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October 18, 2010
By Melinda Swenson
L.A. designer Ali Rahimi's visit to Colorado State is a jewel of an opportunity for students studying apparel design, production, merchandising, and business. The designer, acclaimed for his consummate skill in design and construction through the near-lost art of hand finishing (and for his A-list of Hollywood clients), will give a public lecture, meet with, and mentor students.
Jane Lynch on the red carpet at the 2010 Emmys. In answer to Ryan Seacrest's question, "What are you wearing?" she said, "Ali Rahimi, and doing my best to wear it well."
Can you name the couturier who designed Reese Witherspoon’s iconic, pink suit in Legally Blonde 2?
(Hint: He also designed a gown for Emmy-winning actress Jane Lynch from the TV series, Glee, which resulted in her being named “Best dressed of the evening” by Entertainment Tonight’s fashion critic, Steven Cojocaru.)
His name is Ali Rahimi.
Rahimi is a Los Angeles designer of haute couture for clients who appreciate the finest in design and fabrication.
Under the label Mon Atelier, Rahimi employs old world craftsmanship in creating everything from men’s suits and tuxedos to elegant shoes, beaded evening bags, and red carpet gowns.
His creations are known for being beautifully finished with exquisite details. Among his A-list clients: celebrities Heidi Klum, Anjelica Huston, Amy Lee of Evanescence, Eva Longoria, William H. Macy, and Blair Underwood.
“I heard last semester that Ali Rahimi was coming to CSU for a weeklong visit,” says Diana Walker, a senior in the Department of Design and Merchandising. “I was in a work study position at the Avenir Museum and one day the faculty curators told me that Rahimi was coming to CSU during the Fall 2010 semester.
Pictured: Ali Rahimi. A master of haute couture (a designer of high-quality, custom made clothes), his clients include Julia Louis-Dreyfus, Amy Adams, Angela Bassett, and Michael Jackson.
“We wouldn’t have this caliber of person coming to CSU if it weren’t for the fact that our design and merchandising faculty have worked at the top levels of fashion design themselves, have these connections, and are willing to reach out on behalf of their students."
“I’ll be fascinated to hear about his draping techniques, especially for women! Suits have been being designed for men since the 16th century.
"There is so much we can learn from Rahimi about classic techniques for draping that can be used in pattern making and applied to modern trends.”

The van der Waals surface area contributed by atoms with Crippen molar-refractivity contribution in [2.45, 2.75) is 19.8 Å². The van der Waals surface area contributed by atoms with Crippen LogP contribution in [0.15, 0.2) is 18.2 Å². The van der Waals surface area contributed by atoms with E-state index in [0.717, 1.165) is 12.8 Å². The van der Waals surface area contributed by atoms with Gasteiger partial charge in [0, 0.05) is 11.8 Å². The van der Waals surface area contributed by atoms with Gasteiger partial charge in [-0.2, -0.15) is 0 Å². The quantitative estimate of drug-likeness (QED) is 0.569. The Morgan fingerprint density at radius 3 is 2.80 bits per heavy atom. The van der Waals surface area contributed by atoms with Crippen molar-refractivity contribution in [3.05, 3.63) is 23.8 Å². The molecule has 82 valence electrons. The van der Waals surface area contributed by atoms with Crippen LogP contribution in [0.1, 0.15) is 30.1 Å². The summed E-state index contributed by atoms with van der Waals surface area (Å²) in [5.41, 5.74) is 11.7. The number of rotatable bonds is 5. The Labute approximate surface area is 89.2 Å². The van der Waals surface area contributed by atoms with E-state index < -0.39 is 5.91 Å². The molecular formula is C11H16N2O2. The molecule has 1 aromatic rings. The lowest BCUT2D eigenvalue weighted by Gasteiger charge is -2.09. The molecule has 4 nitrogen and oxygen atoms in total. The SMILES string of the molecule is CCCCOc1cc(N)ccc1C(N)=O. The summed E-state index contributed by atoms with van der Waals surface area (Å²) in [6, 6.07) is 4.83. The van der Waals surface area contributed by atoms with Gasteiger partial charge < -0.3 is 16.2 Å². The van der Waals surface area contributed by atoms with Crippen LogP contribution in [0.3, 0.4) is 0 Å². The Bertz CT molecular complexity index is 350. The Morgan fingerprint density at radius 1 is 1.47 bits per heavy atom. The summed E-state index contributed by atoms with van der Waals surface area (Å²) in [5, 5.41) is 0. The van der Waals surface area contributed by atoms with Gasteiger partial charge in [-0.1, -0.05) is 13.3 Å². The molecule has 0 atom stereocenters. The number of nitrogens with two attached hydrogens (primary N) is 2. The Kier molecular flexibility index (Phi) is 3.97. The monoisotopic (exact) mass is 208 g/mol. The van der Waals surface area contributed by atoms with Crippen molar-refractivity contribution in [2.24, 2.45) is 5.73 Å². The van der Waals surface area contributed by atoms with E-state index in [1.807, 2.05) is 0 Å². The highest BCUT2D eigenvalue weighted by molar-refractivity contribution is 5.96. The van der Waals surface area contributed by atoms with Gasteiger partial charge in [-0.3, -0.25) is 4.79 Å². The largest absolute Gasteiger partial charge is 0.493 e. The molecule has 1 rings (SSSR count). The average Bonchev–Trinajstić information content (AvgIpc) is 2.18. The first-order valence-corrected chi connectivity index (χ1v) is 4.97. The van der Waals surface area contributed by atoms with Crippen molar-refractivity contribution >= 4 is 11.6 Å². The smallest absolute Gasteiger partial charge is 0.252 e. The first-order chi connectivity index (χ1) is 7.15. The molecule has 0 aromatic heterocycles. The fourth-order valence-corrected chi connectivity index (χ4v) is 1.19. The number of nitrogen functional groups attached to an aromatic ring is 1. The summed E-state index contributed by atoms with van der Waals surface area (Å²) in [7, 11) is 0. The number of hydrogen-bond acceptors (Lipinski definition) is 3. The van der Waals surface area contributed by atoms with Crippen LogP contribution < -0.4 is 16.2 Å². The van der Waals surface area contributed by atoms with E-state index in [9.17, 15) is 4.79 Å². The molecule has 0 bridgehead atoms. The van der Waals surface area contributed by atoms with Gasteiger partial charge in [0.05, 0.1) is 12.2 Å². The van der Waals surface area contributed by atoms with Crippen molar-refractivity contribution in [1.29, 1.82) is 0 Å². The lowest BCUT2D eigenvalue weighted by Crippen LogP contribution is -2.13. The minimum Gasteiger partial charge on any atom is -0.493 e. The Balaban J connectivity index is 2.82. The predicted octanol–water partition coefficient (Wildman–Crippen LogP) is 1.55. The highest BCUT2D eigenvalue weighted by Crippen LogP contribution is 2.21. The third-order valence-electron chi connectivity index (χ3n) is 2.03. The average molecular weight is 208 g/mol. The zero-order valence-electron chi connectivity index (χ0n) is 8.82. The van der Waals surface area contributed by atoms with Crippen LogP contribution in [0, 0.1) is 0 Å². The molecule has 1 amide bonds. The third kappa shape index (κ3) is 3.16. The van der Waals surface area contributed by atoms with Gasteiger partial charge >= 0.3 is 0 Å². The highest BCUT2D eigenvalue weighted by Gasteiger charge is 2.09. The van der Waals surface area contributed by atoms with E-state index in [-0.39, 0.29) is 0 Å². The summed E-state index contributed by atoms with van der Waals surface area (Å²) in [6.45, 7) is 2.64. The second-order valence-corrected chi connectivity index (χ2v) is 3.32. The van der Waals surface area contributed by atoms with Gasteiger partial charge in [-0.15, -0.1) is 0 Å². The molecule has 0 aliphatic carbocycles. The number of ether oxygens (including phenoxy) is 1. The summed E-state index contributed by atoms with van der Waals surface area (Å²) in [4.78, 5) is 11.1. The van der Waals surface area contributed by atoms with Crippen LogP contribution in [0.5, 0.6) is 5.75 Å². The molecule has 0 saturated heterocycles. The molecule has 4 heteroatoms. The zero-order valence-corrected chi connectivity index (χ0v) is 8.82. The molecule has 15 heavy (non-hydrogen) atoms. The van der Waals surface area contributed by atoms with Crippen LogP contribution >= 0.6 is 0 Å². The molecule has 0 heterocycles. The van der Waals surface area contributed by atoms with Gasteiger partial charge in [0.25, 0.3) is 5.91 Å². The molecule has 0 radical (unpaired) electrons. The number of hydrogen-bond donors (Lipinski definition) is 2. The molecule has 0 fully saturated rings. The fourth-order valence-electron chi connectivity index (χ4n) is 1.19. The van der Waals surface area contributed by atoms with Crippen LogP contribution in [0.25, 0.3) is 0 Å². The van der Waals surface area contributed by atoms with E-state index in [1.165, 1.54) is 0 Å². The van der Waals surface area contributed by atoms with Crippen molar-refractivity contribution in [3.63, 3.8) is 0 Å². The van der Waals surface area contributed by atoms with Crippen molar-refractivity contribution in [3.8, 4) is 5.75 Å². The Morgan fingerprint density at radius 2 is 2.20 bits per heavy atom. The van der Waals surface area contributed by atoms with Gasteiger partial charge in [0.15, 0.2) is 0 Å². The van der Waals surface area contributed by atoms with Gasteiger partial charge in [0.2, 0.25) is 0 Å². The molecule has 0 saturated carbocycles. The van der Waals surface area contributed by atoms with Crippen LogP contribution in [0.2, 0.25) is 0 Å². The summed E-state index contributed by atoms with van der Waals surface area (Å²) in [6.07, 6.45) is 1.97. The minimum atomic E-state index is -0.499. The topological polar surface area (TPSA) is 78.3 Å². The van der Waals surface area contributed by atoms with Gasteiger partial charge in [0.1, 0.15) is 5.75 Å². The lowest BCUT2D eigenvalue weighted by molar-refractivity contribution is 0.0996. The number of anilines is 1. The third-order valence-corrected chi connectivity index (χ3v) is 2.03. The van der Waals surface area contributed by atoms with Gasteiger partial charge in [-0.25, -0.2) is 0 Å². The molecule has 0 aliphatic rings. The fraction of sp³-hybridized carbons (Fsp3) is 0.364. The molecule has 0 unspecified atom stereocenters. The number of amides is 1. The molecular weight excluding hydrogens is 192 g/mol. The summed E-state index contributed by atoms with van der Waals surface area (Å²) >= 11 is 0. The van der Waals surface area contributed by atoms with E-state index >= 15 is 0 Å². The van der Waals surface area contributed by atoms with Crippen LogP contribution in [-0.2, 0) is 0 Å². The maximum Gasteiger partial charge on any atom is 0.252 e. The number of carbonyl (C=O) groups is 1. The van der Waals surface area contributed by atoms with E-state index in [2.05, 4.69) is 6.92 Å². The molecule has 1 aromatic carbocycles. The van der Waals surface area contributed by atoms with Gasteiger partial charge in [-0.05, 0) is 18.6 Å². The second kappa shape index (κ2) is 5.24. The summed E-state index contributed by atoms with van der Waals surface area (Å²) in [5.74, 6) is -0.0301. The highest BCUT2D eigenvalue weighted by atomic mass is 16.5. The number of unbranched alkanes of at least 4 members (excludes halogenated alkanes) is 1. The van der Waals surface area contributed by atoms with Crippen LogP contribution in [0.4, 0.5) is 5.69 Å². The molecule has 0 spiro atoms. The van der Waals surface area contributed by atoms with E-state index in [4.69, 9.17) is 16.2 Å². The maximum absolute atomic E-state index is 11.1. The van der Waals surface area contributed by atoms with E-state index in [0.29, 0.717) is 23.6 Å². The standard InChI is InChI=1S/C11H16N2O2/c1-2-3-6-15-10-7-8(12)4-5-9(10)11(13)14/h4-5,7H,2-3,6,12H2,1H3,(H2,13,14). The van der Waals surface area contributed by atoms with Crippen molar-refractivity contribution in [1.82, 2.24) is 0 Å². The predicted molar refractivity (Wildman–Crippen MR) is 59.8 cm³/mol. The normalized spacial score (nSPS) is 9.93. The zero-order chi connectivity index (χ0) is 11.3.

“Ali Rahimi is a couturier in the style of the classic 20th century masters,” says Linda Carlson, curator for CSU’s Avenir Museum of Design and Merchandising. “His custom finishes and techniques provide a standard.
"The benefit for our students is that, when looking at this high level of construction, they suddenly understand what is possible! They will take with them a standard against which you can measure good construction.
Ali Rahimi gown design. Image by Toky Photography.
"Even for those who go into ready-to-wear, Rahimi has set the quality bar high, and they won’t want to fall below it.”
Rahimi’s visit will take place against the backdrop of a semester-long exhibit of original designs by legendary fashion force and “worst-dressed” critic Richard Blackwell. (The exhibit opens at the Avenir Museum on Oct. 23.)
Rahimi will lecture on the fine art of contemporary design and on the legacy of Mr. Blackwell.
“Blackwell is the inspiration of the past,” says Carlson. “And Rahimi is the future in regard to what is happening in a contemporary fashion sense. I met him when I visited his studio in L.A. I can tell you that he’s delightful! He has a quiet way about him; he’s young, very creative, and very handsome!
“He has a gift. When he constructs a piece, he turns back time. He puts painstaking and patient work into creating his designs, using hand-executed techniques."
Ali Rahimi gown design. Image by Toky Photography.
"I understand Ali Rahimi takes part in every phase of design and production,” says Walker, whose studies have focused on design and production. “Once we get into the industry, we’ll remember by his example that every job counts.
“Being the head designer or being in the spotlight is not the end goal. It will remind us that there are no shortcuts to designing beautifully. All the people, all along the way, who make a design come to fruition are indispensable."
“Rahimi is young," says Walker, "and it opens up our perspective of what is possible. Many students in design and merchandising automatically think of going to New York to start our careers because we think of that as more attainable.
"But here’s this young person who followed his career dream to L.A. His visit to CSU will bring home for us the opportunities that can come from going to the west coast in pursuit of our careers.”
In describing Rahimi’s beginnings, Carlson says that he went to Virginia Marti College of Art and Design in Lakewood, Ohio. “He’s from Tehran, Iran,” Carlson says, “and his mother is a knitter.
“He’s destined to accomplish incredible things, and we’re so look forward to hosting him and seeing some of the designs that he’ll bring with him.”
Rahimi’s lecture takes place on Thursday, Oct. 21 at 7 p.m. in Room 136 of the University Center of the Arts Annex (behind the UCA building). The lecture is free and open to the public. No reservations are needed.
Contact: Linda Carlson